London Met Police chief resigns after controversies
Updated 15:11, 11-Feb-2022

Commissioner Cressida Dick, head of London's Metropolitan Police (Met), announced Thursday night she had resigned as Britain's top cop.

Dick, the first woman to lead the UK's largest police force, had been under pressure over a number of issues that recently generated adverse publicity for the Met.

"It is clear that the Mayor no longer has sufficient confidence in my leadership to continue. He has left me no choice but to step aside as Commissioner of the Metropolitan Police Service," she said in a statement.

Confidence in the 193-year-old Met has been shaken after the abduction, rape and murder of a woman, Sarah Everard, by one of its officers, and recent revelations of a culture of bullying, racial discrimination and misogyny in a central London police station.

Dick said at the mayor's request she agreed to stay on for a short period to ensure the stability of the Met and its leadership while arrangements are made for a transition to a new commissioner.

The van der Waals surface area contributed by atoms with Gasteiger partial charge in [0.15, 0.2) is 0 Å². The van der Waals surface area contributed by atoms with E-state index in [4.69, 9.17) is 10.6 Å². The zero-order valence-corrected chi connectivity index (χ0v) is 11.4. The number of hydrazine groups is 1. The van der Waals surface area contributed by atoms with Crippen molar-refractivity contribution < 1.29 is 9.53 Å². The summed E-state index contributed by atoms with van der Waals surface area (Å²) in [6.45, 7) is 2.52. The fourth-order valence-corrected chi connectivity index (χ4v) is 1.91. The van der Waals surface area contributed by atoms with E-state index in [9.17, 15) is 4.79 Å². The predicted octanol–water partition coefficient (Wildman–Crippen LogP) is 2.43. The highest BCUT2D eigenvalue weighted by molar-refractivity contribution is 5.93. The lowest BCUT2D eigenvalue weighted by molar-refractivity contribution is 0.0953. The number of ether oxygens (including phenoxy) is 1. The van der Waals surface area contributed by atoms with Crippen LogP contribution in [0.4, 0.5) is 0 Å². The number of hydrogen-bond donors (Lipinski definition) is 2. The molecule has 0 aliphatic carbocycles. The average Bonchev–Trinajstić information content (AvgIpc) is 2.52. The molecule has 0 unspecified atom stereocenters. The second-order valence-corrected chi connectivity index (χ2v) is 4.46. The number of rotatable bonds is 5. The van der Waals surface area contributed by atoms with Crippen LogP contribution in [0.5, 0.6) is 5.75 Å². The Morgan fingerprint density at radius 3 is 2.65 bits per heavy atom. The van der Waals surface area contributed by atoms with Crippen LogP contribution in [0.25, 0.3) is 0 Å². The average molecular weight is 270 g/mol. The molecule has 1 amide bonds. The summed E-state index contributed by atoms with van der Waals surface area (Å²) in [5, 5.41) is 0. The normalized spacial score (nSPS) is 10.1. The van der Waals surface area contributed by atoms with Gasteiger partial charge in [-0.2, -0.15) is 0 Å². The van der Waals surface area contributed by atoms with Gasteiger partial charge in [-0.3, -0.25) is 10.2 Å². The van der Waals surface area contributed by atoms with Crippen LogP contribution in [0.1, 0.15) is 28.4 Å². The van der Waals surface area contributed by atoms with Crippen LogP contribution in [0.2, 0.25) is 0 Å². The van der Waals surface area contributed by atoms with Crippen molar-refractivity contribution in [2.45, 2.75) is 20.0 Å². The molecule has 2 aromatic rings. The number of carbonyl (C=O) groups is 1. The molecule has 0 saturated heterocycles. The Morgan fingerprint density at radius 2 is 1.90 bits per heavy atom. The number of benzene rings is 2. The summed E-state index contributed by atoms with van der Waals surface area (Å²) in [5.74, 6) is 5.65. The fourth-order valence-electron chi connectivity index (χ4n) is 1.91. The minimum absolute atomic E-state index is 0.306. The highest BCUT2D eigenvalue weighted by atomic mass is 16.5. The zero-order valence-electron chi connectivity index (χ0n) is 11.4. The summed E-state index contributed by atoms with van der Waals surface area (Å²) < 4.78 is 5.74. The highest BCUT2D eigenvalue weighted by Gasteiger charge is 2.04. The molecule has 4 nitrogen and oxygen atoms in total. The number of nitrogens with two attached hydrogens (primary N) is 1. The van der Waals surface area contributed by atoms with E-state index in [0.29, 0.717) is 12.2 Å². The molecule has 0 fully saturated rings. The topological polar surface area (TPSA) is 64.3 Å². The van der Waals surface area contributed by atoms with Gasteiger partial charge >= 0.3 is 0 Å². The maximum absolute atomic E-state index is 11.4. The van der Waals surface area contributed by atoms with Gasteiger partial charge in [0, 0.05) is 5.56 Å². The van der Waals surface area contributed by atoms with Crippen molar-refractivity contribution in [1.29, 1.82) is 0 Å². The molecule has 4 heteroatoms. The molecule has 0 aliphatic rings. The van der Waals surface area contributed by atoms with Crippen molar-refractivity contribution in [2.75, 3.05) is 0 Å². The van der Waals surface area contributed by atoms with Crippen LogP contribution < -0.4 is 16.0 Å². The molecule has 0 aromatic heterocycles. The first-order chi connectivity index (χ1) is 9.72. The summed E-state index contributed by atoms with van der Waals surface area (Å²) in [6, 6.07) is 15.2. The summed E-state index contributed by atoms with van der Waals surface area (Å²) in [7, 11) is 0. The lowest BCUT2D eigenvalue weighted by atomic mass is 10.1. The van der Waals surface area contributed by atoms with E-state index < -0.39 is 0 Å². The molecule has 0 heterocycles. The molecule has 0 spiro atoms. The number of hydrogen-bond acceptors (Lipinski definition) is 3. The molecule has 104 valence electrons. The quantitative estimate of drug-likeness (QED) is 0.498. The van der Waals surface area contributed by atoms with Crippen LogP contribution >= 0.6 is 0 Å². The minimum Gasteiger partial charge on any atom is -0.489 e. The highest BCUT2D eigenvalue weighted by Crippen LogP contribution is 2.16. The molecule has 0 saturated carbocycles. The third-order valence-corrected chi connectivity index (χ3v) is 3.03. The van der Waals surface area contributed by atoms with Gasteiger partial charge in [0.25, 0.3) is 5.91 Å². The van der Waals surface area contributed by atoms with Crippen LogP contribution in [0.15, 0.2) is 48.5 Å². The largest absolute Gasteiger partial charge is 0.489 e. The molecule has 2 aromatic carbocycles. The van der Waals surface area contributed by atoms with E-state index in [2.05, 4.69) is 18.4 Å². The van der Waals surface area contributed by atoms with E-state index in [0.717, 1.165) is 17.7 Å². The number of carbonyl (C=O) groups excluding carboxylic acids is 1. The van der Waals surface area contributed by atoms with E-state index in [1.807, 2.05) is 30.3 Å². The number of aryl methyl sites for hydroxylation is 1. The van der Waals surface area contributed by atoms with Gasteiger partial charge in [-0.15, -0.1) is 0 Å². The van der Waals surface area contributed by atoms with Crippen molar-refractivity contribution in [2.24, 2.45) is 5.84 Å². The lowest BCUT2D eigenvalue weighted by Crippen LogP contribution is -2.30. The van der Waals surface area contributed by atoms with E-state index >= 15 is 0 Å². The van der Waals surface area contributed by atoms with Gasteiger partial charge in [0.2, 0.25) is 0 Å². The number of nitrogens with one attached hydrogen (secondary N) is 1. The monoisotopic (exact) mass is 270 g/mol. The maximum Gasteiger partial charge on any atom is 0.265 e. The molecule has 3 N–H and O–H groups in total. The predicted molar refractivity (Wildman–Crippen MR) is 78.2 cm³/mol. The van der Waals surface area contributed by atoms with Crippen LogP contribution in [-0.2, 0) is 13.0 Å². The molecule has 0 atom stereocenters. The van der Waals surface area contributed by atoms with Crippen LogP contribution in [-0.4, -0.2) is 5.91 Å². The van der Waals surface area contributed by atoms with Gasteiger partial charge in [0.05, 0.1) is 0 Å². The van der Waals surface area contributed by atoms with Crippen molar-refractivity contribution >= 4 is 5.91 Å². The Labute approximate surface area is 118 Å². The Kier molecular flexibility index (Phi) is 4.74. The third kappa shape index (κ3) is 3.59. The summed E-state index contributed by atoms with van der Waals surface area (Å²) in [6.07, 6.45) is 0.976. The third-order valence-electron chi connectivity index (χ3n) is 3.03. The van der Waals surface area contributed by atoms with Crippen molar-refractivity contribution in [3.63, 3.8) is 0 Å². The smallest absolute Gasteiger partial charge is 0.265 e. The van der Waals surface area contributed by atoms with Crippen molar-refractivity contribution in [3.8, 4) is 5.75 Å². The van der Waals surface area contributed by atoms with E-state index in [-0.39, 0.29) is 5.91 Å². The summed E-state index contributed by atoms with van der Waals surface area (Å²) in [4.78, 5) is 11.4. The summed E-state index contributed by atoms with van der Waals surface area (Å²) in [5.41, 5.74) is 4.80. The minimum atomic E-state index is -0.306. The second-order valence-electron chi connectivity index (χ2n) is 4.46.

She has been at the helm at the Met during a period that saw terrorist attacks, the Grenfell fire, protests and the pandemic. 

In a statement from City Hall, Khan said urgent changes were required in the Met to root out the racism, sexism, homophobia, bullying, discrimination and misogyny that still exist, and he was not satisfied with the commissioner's response.

"It's clear that the only way to start to deliver the scale of the change required is to have new leadership right at the top of the Metropolitan Police," Khan said.

Earlier this month, a report by the Independent Office for Police Conduct, Britain's police conduct authority, unveiled evidence of bullying and discrimination within the ranks of Met. "Disgraceful behavior" by police officers, including racism, misogyny, harassment and the exchange of offensive social media messages, was highlighted in the report.

(With input from Xinhua and Reuters)

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